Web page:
Canadiens 1, Maple Leafs 1
Friday, November 1, 1946
Forum de Montréal, Montréal, Québec
The Toronto Maple Leafs and Montréal Canadiens fought to a 1-1 tie here tonight in a thrilling, bone cracking struggle.
The Habitants tried to knock the Leafs out of the rink by bodily contact, and the equally willing to mix it Blue and White squad didn’t step back one inch. The gruelling game left the Leafs undefeated with three wins and three ties, but proved costly, as big Bob Goldham was carried off the ice in the third period with a serious leg injury.
Turk Broda, who played a brilliant game in the Toronto net, was robbed of a shutout midway through the final period when the Canadiens scored on a freak play, the puck slowly dribbling into the net off the skate of Wally Stanowski. The latter was making his first appearance in three games.
The liberal Montréal scorekeeper gave George Allen credit for the score, and also handed out assists to Billy Reay and Maurice Richard.
The lone Toronto tally was made by little Gus Bodnar in the exciting first session, the mighty midget scoring on a pass from Gaye Stewart when the Canadiens were shorthanded.
Frank Selke threatened to have an Yvon Robert out there tonight, and he had a couple in the persons of Kenny Reardon and Kenny Mosdell.
It was a question who collided with Goldham in the Toronto zone soon after the third period started. The rugged Toronto rearguard was later reported to be suffering a wrenched left knee.
Reardon played it rough all through, and took Vic Lynn on time and again as his particular victim. Reardon must have had a few wrestling lessons from promoter Eddie Quinn during the past week.
Kenny Mosdell tried a stranglehold on Bill Ezinicki below the press box, but the mat action apparently missed the eye of referee King Clancy.
Sticks were carried high from the opening whistle. It looked as though Selke’s satellites wanted to prove to their rabid supporters that they, too, had plenty of fight. It was a busy first period for referee King Clancy, who handed out seven penalties, five to Toronto, including a major to Garth Boesch, and three to Montréal. Twice during the opening 20 minutes the Leafs were two men short, but the Canadiens could do nothing about it, mainly due to the amazing work of Nick Metz and two rookie rearguards, Jimmie Thomson and Gus Mortson.
Wally Stanowski made his first appearance in three games, working with Goldham back of the blue line when Boesch was serving his major. Boesch and Maurice Richard tangled in the Toronto end of the rink soon after the game started, and both went down with fists flying. Both teams rushed into the fray, but Clancy warned them off, and then folded his arms and stood back until the combatants tired of it.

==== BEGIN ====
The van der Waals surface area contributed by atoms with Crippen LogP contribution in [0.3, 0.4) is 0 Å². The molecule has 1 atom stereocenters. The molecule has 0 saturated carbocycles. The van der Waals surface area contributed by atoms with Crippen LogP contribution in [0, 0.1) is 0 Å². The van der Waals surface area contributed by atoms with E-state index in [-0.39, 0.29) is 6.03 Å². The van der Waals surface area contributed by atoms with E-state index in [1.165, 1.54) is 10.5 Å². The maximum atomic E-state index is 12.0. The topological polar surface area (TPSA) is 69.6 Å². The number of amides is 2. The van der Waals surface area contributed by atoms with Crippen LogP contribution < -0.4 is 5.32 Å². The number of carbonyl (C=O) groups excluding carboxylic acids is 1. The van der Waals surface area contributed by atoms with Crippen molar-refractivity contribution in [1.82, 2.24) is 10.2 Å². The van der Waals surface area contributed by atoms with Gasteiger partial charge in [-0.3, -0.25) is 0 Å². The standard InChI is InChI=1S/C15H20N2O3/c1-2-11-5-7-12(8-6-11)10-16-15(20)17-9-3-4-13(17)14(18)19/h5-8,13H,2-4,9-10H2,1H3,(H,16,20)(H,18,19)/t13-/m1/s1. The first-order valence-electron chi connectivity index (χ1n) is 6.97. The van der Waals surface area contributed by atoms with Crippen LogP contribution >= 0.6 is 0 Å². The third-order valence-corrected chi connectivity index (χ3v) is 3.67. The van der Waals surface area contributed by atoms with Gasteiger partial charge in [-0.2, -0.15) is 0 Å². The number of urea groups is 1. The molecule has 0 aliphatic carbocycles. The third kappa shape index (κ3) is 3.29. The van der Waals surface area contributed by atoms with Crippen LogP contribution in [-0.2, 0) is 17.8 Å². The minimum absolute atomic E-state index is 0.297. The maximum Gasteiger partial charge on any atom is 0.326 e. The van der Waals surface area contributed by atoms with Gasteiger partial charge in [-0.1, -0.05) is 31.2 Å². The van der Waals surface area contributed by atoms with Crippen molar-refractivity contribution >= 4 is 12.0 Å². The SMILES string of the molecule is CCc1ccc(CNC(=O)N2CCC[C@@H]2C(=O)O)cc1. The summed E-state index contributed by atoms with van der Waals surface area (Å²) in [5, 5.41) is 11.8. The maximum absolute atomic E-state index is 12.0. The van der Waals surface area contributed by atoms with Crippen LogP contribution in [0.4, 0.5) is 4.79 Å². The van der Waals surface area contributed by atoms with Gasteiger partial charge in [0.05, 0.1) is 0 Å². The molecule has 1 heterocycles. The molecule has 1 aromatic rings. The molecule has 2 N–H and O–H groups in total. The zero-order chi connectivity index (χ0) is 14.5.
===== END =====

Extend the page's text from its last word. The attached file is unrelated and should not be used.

When the struggle was over, Clancy handed out a five minute penalty to Boesch, and only two to Richard, although the latter got in a few punches at the Toronto player’s face. A minute later, Joe Klukay bumped into George Allen as he came off the Toronto bench, and was immediately thumbed to the sinners’ seat, leaving Toronto with only four men on the ice.
It was not a good game from the standpoint of hockey perfection, but there was so much rough action and excitement that the more than 12,000 fans were kept in a continuous uproar.
The Canadiens did everything but score, their powerful Punch Line of Richard, Toe Blake and Elmer Lach pressing the attack.
The rough work continued as the minutes ticked away, the players more interested in the man than the puck. Joe Benoit was chased. When he came back, Lach went off for charging Harry Watson.
The Leafs put on a power play, and the Flying Forts clicked, Gus Bodnar scoring on a pass from Gaye Stewart.
Clancy chased Lynn for interfering with Benoit. While Lynn was off, he was joined by Goldham, charged with slashing Richard. The Canadiens pressed, and Broda made three great stops. Nick Metz, Jimmy Thomson and Gus Mortson held off the Habitants’ five man attack.
Action in the scoreless second period remained vigorous, although the pace slowed up slightly. Clancy seemed a little more lenient about the fighting. On two occasions, wrestling bouts went unpenalized. Only three penalties were handed out in the second period, two to Montréal and one to Toronto.
The Canadiens tried hard to get the equalizer in the final 20 minutes. They succeeded at 10:05, but it was a heartbreaker for Broda, who deserved a better fate. Again and again, the Canadiens were in on the Leafs defence, but kept away by Mortson and Thomson.
Story originally published in The Globe & Mail, November 2, 1946
MTL PEN – 02:12 – Richard
TOR PEN – 02:12 – Boesch, major
TOR PEN – 06:31 – Klukay
MTL PEN – 10:27 – Benoit
MTL PEN – 13:29 – Lach
TOR PP GOAL – 14:38 – Bodnar (Stewart)
TOR PEN – 16:59 – Lynn
TOR PEN – 17:32 – Goldham
MTL PEN – 03:33 – Fillion
MTL PEN – 06:02 – Reardon
TOR PEN – 06:02 – Goldham
MTL GOAL – 10:05 – Allen (Reay, Richard)
MTL – Durnan (T)
TOR – Broda (T)
MTL – Goaltenders: Bill Durnan. Defence: Butch Bouchard, Frank Eddolls, Glen Harmon, Ken Reardon. Forwards: George Allen, Joe Benoit, Toe Blake (C), Bob Fillion, Elmer Lach, Leo Lamoureux, Kenny Mosdell, Jimmy Peters, Billy Reay, Maurice Richard.
TOR – Goaltenders: Turk Broda. Defence: Garth Boesch, Bob Goldham, Gus Mortson, Wally Stanowski, Jimmy Thomson. Forwards: Gus Bodnar, Bill Ezinicki, Ted Kennedy, Joe Klukay, Vic Lynn, Howie Meeker, Nick Metz, Bud Poile, Gaye Stewart, Harry Watson.
MTL – 2-2-2 (.500)
TOR – 3-0-3 (.750)